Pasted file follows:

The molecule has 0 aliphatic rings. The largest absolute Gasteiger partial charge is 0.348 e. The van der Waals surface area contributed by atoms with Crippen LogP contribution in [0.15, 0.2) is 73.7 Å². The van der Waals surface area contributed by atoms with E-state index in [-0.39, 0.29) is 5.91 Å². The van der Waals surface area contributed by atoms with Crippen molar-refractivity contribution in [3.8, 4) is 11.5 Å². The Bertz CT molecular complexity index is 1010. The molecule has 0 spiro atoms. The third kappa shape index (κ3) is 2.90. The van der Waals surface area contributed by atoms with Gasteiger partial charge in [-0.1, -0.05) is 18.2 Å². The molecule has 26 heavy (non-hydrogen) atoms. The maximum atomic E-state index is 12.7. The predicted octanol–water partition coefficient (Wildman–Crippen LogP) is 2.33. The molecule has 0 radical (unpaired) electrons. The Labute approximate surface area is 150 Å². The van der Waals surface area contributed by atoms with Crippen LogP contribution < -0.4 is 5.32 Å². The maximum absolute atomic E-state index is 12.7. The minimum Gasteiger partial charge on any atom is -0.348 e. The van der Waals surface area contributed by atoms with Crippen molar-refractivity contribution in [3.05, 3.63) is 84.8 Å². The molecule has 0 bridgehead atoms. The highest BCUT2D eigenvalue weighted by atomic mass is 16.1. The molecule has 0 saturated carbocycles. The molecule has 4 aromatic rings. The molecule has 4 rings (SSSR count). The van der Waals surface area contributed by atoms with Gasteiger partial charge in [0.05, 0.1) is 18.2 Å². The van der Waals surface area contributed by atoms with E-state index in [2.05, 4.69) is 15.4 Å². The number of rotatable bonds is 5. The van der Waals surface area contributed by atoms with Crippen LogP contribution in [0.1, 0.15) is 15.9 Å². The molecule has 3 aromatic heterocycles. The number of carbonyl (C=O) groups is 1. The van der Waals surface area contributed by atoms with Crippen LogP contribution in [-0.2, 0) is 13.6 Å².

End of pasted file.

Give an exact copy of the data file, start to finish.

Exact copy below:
The molecule has 0 aliphatic rings. The largest absolute Gasteiger partial charge is 0.348 e. The van der Waals surface area contributed by atoms with Crippen LogP contribution in [0.15, 0.2) is 73.7 Å². The van der Waals surface area contributed by atoms with E-state index in [-0.39, 0.29) is 5.91 Å². The van der Waals surface area contributed by atoms with Crippen molar-refractivity contribution in [3.8, 4) is 11.5 Å². The Bertz CT molecular complexity index is 1010. The molecule has 0 spiro atoms. The third kappa shape index (κ3) is 2.90. The van der Waals surface area contributed by atoms with Gasteiger partial charge in [-0.1, -0.05) is 18.2 Å². The molecule has 26 heavy (non-hydrogen) atoms. The maximum atomic E-state index is 12.7. The predicted octanol–water partition coefficient (Wildman–Crippen LogP) is 2.33. The molecule has 0 radical (unpaired) electrons. The Labute approximate surface area is 150 Å². The van der Waals surface area contributed by atoms with Crippen LogP contribution < -0.4 is 5.32 Å². The maximum absolute atomic E-state index is 12.7. The minimum Gasteiger partial charge on any atom is -0.348 e. The van der Waals surface area contributed by atoms with Crippen molar-refractivity contribution in [3.05, 3.63) is 84.8 Å². The molecule has 0 bridgehead atoms. The highest BCUT2D eigenvalue weighted by atomic mass is 16.1. The molecule has 0 saturated carbocycles. The molecule has 4 aromatic rings. The molecule has 4 rings (SSSR count). The van der Waals surface area contributed by atoms with Gasteiger partial charge in [0.05, 0.1) is 18.2 Å². The van der Waals surface area contributed by atoms with E-state index in [2.05, 4.69) is 15.4 Å². The number of rotatable bonds is 5. The van der Waals surface area contributed by atoms with Crippen LogP contribution in [0.1, 0.15) is 15.9 Å². The molecule has 3 aromatic heterocycles. The number of carbonyl (C=O) groups is 1. The van der Waals surface area contributed by atoms with Crippen LogP contribution in [-0.2, 0) is 13.6 Å².